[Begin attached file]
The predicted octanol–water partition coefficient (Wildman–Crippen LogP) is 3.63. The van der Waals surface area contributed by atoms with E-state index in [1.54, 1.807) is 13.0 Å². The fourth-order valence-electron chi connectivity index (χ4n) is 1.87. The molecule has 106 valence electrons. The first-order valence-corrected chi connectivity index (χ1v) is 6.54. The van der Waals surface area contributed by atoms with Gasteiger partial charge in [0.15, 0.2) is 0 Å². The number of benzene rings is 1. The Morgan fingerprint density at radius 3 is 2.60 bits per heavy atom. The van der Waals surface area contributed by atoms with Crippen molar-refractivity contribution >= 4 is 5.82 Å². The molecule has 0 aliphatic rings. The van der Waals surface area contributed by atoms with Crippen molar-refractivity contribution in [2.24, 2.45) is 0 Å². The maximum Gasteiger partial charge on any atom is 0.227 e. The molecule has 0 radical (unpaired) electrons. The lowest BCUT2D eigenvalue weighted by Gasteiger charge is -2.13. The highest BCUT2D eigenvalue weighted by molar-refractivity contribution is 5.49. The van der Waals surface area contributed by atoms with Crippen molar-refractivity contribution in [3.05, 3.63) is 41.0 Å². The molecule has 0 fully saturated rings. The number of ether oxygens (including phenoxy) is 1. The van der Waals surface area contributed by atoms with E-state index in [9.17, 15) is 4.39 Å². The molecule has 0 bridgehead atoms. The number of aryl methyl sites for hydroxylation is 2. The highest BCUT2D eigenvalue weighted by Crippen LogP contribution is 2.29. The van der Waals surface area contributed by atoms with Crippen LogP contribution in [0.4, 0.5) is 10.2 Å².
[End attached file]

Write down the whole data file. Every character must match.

The predicted octanol–water partition coefficient (Wildman–Crippen LogP) is 3.63. The van der Waals surface area contributed by atoms with E-state index in [1.54, 1.807) is 13.0 Å². The fourth-order valence-electron chi connectivity index (χ4n) is 1.87. The molecule has 106 valence electrons. The first-order valence-corrected chi connectivity index (χ1v) is 6.54. The van der Waals surface area contributed by atoms with Gasteiger partial charge in [0.15, 0.2) is 0 Å². The number of benzene rings is 1. The Morgan fingerprint density at radius 3 is 2.60 bits per heavy atom. The van der Waals surface area contributed by atoms with Crippen molar-refractivity contribution >= 4 is 5.82 Å². The molecule has 0 aliphatic rings. The van der Waals surface area contributed by atoms with Crippen molar-refractivity contribution in [2.24, 2.45) is 0 Å². The maximum Gasteiger partial charge on any atom is 0.227 e. The molecule has 0 radical (unpaired) electrons. The lowest BCUT2D eigenvalue weighted by Gasteiger charge is -2.13. The highest BCUT2D eigenvalue weighted by molar-refractivity contribution is 5.49. The van der Waals surface area contributed by atoms with Crippen molar-refractivity contribution in [3.05, 3.63) is 41.0 Å². The molecule has 0 fully saturated rings. The number of ether oxygens (including phenoxy) is 1. The van der Waals surface area contributed by atoms with E-state index in [9.17, 15) is 4.39 Å². The molecule has 0 bridgehead atoms. The number of aryl methyl sites for hydroxylation is 2. The highest BCUT2D eigenvalue weighted by Crippen LogP contribution is 2.29. The van der Waals surface area contributed by atoms with Crippen LogP contribution in [0.4, 0.5) is 10.2 Å².